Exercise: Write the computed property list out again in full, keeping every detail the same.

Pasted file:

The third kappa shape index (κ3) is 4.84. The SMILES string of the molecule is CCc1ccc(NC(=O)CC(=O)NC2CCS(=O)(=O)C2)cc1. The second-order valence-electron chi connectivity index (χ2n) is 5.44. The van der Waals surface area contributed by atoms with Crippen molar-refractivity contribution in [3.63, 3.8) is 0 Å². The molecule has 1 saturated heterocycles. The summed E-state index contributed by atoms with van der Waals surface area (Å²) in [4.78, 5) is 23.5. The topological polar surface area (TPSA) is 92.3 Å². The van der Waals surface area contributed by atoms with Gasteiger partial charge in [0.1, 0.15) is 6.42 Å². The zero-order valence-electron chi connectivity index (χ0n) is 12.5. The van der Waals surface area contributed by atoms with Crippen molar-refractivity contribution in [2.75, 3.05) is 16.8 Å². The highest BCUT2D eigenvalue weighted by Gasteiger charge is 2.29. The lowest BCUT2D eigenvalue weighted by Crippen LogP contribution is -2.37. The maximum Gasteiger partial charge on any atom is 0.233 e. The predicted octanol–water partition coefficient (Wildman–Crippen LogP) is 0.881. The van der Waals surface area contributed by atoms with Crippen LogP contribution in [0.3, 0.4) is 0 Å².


The third kappa shape index (κ3) is 4.84. The SMILES string of the molecule is CCc1ccc(NC(=O)CC(=O)NC2CCS(=O)(=O)C2)cc1. The second-order valence-electron chi connectivity index (χ2n) is 5.44. The van der Waals surface area contributed by atoms with Crippen molar-refractivity contribution in [3.63, 3.8) is 0 Å². The molecule has 1 saturated heterocycles. The summed E-state index contributed by atoms with van der Waals surface area (Å²) in [4.78, 5) is 23.5. The topological polar surface area (TPSA) is 92.3 Å². The van der Waals surface area contributed by atoms with Gasteiger partial charge in [0.1, 0.15) is 6.42 Å². The zero-order valence-electron chi connectivity index (χ0n) is 12.5. The van der Waals surface area contributed by atoms with Crippen molar-refractivity contribution in [2.75, 3.05) is 16.8 Å². The highest BCUT2D eigenvalue weighted by Gasteiger charge is 2.29. The lowest BCUT2D eigenvalue weighted by Crippen LogP contribution is -2.37. The maximum Gasteiger partial charge on any atom is 0.233 e. The predicted octanol–water partition coefficient (Wildman–Crippen LogP) is 0.881. The van der Waals surface area contributed by atoms with Crippen LogP contribution in [0.3, 0.4) is 0 Å².